What is this THING???

Discussion in 'Emergencies / Diseases / Injuries and Cures' started by blaines.insane, Jan 22, 2009.

  1. blaines.insane

    blaines.insane Out Of The Brooder

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    This is my first time hatching.

    Just hatched a silkie chick this morning, and noticed some strange protuberance from its abdomen (or is it its anus?)

    [​IMG]

    It looks like its intestines got pulled out its abdomen when it launched out of its shell.

    Anyone ever seen anything like this before? Should I be concerned? Is there anything I can do?

    Thanks,
    Blaine
     
  2. MissPrissy

    MissPrissy Overrun With Chickens Premium Member

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    That is the place where the yolk is not completely absorbed. Don't mess with it. If it breaks the chick will die a slow death most likely from infection.

    If the chick was in the bator put it back in and leave it alone for 18 hours and see if it will heal over. If you alreadyhave it in the brooder keep other chicks away from it as they will peck it and tear it open.

    Use caution, keep the brooder clean and keep the chick warm.
     
  3. wegotchickens

    wegotchickens DownSouth D'Uccles & Silkies

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    Looks like the yolk didn't fully absorb.
    Don't let the other chicks peck at it.
     
  4. Fresh Eggs

    Fresh Eggs Chillin' With My Peeps

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    Oh my, dont touch it!!!! That is the last of its yolk and internal organs that it is drawing in!!!! It will either dry up and fall off or it will be absorbed into its body. I would say put it back in the bator for another day, keep it away from other chicks and keep the brooder very clean when it is in there so it does not infect.
     
    Last edited: Jan 22, 2009
  5. Mrs.Puff

    Mrs.Puff Chillin' With My Peeps

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    Looks like an unabsorbed yolk sac. Basically, the belly button. This is bad. This chick won't make it probably.
     
  6. MissPrissy

    MissPrissy Overrun With Chickens Premium Member

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    I hope you don't take this the wrong way but with the number of threads you have posted on hatching and helping eggs to hatch and now this one I think you need some help and advise.

    If you can't buy books go to the library and check out some books on hatching and raising baby chicks. You really need to educate yourself on the subject so that you can play a proactive role in raising healthy chicks. Experience can be the best teacher but it is always better to be equiped with some real knowledge on what to expect when dealing with hatching eggs and fresh new chicks.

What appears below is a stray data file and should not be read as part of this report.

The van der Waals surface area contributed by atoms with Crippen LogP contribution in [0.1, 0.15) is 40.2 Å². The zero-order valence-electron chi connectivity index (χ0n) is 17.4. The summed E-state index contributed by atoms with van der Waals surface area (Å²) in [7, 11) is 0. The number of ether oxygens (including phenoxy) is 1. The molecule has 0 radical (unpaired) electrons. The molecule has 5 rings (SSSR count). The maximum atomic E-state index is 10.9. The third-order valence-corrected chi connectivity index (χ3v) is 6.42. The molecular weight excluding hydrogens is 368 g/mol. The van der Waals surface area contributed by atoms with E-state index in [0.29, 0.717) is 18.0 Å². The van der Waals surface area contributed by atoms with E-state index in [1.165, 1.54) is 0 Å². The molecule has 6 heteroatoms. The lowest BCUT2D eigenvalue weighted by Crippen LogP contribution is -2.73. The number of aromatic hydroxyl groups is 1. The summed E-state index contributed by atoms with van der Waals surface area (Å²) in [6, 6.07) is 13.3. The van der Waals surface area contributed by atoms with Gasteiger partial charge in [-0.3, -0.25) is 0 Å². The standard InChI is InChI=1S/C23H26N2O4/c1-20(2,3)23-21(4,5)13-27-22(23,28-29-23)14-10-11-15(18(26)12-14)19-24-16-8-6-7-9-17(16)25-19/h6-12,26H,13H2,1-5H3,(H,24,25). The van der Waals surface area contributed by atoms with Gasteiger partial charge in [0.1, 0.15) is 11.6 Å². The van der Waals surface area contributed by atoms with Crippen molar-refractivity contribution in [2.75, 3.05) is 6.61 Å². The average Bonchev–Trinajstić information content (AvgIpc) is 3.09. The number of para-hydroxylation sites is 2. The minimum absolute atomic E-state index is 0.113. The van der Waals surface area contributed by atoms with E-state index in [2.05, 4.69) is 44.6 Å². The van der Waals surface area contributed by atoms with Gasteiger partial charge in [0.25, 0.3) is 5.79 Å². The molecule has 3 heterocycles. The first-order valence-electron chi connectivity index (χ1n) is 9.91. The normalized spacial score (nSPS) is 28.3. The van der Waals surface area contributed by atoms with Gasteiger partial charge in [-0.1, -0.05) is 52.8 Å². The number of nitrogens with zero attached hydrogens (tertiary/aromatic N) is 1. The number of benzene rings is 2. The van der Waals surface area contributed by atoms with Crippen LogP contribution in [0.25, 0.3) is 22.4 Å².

There is a ton of information available not only here on BYC but all over the internet, especially from universities with Poultry Science courses. Your local Extention office will also have a great resource of information for you to draw from.

    Please, I urge you, get some books and read, read, read before setting another hatch.

    Hatching early, hatching without absorbed yolk and other issues indicates there could have been something off in your temps and or humidity. Please study about hatching and the cause and effect of the temps and humidity before you decide to hatch another batchof eggs. Sure these are just chicks but they are also a life that you are now responsible for and always being educated on a subject is better than stumbling around trying to learn on the fly.

    I am not being harsh please understand that. But sometimes it is better for someone to tell you point blank than to dance around a subject.
     
  7. TexasVet

    TexasVet Chillin' With My Peeps

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    I wholeheartedly agree with Miss Prissy. Storey's Guide to Raising Chickens is only about $13 and is worth every penny. You'll save yourself a lot of grief and false starts if you spend a little time reading thru it.

    I've combed through Amazon and come up with 75 books related to chickens, some of which are VERY inexpensive, especially if you buy them used. So go check them out: http://astore.amazon.com/countchick-20

    Good
    luck!

    Kathy in Texas
     
  8. blaines.insane

    blaines.insane Out Of The Brooder

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    Miss Prissy,

    I appreciate being told outright. I'm not one to "dance around" issues, either.

    In my defense, I have read several books, and have spent over 100 hours probably reading the forums and other online resources. The trouble is, there is too much conflicting information. One source says take them out of turner 1-2 days prior to hatch, while another says 3 - 4 days prior to hatch. One source says help them along after 24 hours. Another says don't touch them at all, let nature run its course. One source says hatch on the floor, another, in a carton. One says, mist the eggs, while another says no.